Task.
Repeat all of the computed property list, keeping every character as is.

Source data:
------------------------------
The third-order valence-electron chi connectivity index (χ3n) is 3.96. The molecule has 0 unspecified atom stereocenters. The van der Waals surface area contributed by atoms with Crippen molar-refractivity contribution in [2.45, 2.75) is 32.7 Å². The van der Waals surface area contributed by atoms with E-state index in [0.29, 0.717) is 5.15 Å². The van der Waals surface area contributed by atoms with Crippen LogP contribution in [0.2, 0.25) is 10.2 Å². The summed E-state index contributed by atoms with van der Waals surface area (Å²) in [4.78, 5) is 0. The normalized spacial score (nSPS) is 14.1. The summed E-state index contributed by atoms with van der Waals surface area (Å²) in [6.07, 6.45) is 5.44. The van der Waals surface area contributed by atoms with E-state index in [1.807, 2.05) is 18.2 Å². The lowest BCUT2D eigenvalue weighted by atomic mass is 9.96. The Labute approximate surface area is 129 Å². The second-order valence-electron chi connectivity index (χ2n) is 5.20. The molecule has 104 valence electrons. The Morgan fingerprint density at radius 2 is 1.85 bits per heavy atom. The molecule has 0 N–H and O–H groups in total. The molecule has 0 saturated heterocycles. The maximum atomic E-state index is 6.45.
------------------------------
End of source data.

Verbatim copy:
The third-order valence-electron chi connectivity index (χ3n) is 3.96. The molecule has 0 unspecified atom stereocenters. The van der Waals surface area contributed by atoms with Crippen molar-refractivity contribution in [2.45, 2.75) is 32.7 Å². The van der Waals surface area contributed by atoms with E-state index in [0.29, 0.717) is 5.15 Å². The van der Waals surface area contributed by atoms with Crippen LogP contribution in [0.2, 0.25) is 10.2 Å². The summed E-state index contributed by atoms with van der Waals surface area (Å²) in [4.78, 5) is 0. The normalized spacial score (nSPS) is 14.1. The summed E-state index contributed by atoms with van der Waals surface area (Å²) in [6.07, 6.45) is 5.44. The van der Waals surface area contributed by atoms with E-state index in [1.807, 2.05) is 18.2 Å². The lowest BCUT2D eigenvalue weighted by atomic mass is 9.96. The Labute approximate surface area is 129 Å². The second-order valence-electron chi connectivity index (χ2n) is 5.20. The molecule has 104 valence electrons. The Morgan fingerprint density at radius 2 is 1.85 bits per heavy atom. The molecule has 0 N–H and O–H groups in total. The molecule has 0 saturated heterocycles. The maximum atomic E-state index is 6.45.